It seems that as we could be nearing the closing moments of a long and somewhat sad saga, it would be right to cover the most recent events at PV Crystalox, a solar company which enjoyed profitable activities in the UK and Germany for a number of years. The companymanufactured Multicrystalline silicon ingots and wafers, the key component in solar electricity generation systems. The world’s leading solar cell producers combined these wafers into solar modules.
But in 2011, the costs of production became greater than the costs ofsolar modules as the market reacted to chronic over-supply in the Chinese (and therefore world) market. This was great news for installers of solar panels, but disastrous for producers. As a result, the company first suspended, then terminated, production in the UK, while activities in Germany were greatly reduced. In 2018 the operation there was further shrunk to mostly providing wire sawing services to cut non-silicon material for the [German] high technology ceramics and optics industries.
The only bright lights were two contracts to supply wafers negotiated and signed during the good times. One produced a small, but useful yield. But the second contract, to provide wafers to a major producer of solar panels, became much more important to the fortunes of the company. To cut a long story short, while the manufacturer stopped taking the product, the contract remained. After considerable delays, arbitration followed by the Court of the International Chamber of Commerce. It was eventually agreed that PVCrystalox would receive a total of Euros 28.8 million, in two tranches.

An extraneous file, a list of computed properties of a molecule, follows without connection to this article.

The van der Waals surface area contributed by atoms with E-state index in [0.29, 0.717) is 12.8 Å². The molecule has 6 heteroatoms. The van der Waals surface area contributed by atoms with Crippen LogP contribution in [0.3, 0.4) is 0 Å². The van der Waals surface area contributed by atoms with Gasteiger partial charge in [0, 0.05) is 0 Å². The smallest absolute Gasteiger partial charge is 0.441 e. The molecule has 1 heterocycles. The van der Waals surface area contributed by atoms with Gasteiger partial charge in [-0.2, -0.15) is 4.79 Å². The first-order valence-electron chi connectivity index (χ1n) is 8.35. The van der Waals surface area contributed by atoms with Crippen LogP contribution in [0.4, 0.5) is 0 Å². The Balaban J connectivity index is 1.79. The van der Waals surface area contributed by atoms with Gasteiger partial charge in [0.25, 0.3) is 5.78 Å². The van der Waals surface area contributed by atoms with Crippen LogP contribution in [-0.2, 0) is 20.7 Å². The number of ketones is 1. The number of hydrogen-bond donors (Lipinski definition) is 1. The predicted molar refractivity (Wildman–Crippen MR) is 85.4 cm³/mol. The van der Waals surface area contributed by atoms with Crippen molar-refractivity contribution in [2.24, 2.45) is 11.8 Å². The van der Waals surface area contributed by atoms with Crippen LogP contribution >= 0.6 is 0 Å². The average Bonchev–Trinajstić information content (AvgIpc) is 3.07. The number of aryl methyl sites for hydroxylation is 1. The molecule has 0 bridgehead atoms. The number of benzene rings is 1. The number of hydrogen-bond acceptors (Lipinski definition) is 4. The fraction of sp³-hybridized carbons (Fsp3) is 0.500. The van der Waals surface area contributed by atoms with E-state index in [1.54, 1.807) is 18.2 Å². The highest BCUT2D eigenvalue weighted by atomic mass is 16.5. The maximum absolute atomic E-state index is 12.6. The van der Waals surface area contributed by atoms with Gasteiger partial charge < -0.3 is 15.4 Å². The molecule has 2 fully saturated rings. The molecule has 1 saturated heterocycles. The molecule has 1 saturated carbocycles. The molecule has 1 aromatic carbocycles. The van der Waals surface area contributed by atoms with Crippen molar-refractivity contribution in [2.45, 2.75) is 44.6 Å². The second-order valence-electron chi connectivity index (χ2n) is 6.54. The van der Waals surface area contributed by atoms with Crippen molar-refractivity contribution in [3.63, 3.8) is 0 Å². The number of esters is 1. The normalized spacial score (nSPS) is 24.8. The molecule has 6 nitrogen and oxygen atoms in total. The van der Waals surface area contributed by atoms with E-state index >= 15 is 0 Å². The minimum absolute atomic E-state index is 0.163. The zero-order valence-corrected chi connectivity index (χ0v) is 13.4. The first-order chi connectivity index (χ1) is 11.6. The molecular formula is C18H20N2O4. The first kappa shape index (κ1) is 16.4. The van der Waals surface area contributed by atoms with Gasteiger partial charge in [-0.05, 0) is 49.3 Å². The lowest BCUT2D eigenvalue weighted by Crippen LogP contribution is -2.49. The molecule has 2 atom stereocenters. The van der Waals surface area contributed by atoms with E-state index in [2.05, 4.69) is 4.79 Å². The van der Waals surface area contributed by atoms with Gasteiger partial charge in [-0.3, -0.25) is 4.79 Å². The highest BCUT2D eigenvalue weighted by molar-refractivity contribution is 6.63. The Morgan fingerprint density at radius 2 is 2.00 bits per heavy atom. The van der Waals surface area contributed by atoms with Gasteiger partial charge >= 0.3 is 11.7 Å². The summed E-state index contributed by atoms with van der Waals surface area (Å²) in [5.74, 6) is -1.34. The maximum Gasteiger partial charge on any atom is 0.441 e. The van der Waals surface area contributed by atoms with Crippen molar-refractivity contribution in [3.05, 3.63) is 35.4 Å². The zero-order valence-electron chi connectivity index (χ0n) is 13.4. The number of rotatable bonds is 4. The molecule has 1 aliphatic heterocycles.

The second tranche of Euros 14.3 million was duly received on 30 November 2018.
The key question then was what to do with this and other money which came from eg liquidating the stocks of Multicrystalline silicon held by the company. An 2018 announcement from the Chairman, John Sleeman , stated as follows:-
“Following receipt of the funds from the arbitration award, the Group is expected to have a substantial net cash position. In the light of this the Board intends to explore options for the future of the Company in order to maximise shareholder value. These may include a cash return to shareholders, the acquisition of an existing business or a combination of these alternatives.”
But the March 2019 preliminary report for 2018 seems to indicate that acquisition had been ruled out. The Chairman is again quoted as follows:-
“After an extensive review of the strategic options available to the Group, the Board has concluded that returning a large proportion of available cash, as part of an orderly resolution of the Group’s affairs would be in the best interests of shareholders rather than the pursuit of acquisitions. The Board intends to return £38.5 million (Euros 42.8 m at year end exchange rate) equivalent to 24 pence per ordinary share to shareholders.” (The share price on 16 April was 25.20 pence)
The company expects to make this payment during the second quarter of 2019 at a date which has yet to be specified.
But that is not quite the end of the story. For the Group still needs to resolve the fate of the residual German operation. In the same March 2019 preliminary report [on 2018], the CEO, Ian Doritt, states “it should be noted that..any further possible cash return will be strongly dependent on development in the German business”. Clearly, straightforward liquidation would not be without cost and other options would include a management buy-out or even a sale. Decisions on these options are still in the future, so it would seem that the saga may yet have a further act to play out.